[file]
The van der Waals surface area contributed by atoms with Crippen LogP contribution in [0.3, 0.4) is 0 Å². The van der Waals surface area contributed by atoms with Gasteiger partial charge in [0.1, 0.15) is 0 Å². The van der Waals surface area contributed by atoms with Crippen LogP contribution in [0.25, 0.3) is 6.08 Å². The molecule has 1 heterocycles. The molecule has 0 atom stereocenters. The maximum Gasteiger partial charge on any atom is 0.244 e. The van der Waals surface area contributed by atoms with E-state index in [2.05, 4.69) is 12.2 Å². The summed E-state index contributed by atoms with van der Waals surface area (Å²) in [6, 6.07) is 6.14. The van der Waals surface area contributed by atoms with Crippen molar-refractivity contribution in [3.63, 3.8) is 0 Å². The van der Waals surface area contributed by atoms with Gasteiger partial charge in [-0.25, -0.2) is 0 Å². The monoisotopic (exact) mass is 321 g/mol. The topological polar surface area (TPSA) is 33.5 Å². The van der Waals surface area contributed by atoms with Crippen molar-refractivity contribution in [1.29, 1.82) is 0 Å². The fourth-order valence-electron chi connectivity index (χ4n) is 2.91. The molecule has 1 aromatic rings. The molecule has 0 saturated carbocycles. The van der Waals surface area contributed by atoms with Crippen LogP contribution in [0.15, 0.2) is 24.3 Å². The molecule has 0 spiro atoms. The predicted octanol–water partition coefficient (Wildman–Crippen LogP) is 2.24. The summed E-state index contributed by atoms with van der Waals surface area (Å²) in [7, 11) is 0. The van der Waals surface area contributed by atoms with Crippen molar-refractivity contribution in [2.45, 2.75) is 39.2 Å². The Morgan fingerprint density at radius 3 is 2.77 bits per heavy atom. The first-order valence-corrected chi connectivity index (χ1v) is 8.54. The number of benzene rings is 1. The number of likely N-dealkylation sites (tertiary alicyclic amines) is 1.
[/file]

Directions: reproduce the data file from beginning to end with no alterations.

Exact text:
The van der Waals surface area contributed by atoms with Crippen LogP contribution in [0.3, 0.4) is 0 Å². The van der Waals surface area contributed by atoms with Gasteiger partial charge in [0.1, 0.15) is 0 Å². The van der Waals surface area contributed by atoms with Crippen LogP contribution in [0.25, 0.3) is 6.08 Å². The molecule has 1 heterocycles. The molecule has 0 atom stereocenters. The maximum Gasteiger partial charge on any atom is 0.244 e. The van der Waals surface area contributed by atoms with E-state index in [2.05, 4.69) is 12.2 Å². The summed E-state index contributed by atoms with van der Waals surface area (Å²) in [6, 6.07) is 6.14. The van der Waals surface area contributed by atoms with Crippen molar-refractivity contribution in [3.63, 3.8) is 0 Å². The van der Waals surface area contributed by atoms with Gasteiger partial charge in [-0.25, -0.2) is 0 Å². The monoisotopic (exact) mass is 321 g/mol. The topological polar surface area (TPSA) is 33.5 Å². The van der Waals surface area contributed by atoms with Crippen molar-refractivity contribution in [1.29, 1.82) is 0 Å². The fourth-order valence-electron chi connectivity index (χ4n) is 2.91. The molecule has 1 aromatic rings. The molecule has 0 saturated carbocycles. The van der Waals surface area contributed by atoms with Crippen LogP contribution in [0.15, 0.2) is 24.3 Å². The molecule has 0 spiro atoms. The predicted octanol–water partition coefficient (Wildman–Crippen LogP) is 2.24. The summed E-state index contributed by atoms with van der Waals surface area (Å²) in [7, 11) is 0. The van der Waals surface area contributed by atoms with Crippen molar-refractivity contribution in [2.45, 2.75) is 39.2 Å². The Morgan fingerprint density at radius 3 is 2.77 bits per heavy atom. The first-order valence-corrected chi connectivity index (χ1v) is 8.54. The number of benzene rings is 1. The number of likely N-dealkylation sites (tertiary alicyclic amines) is 1.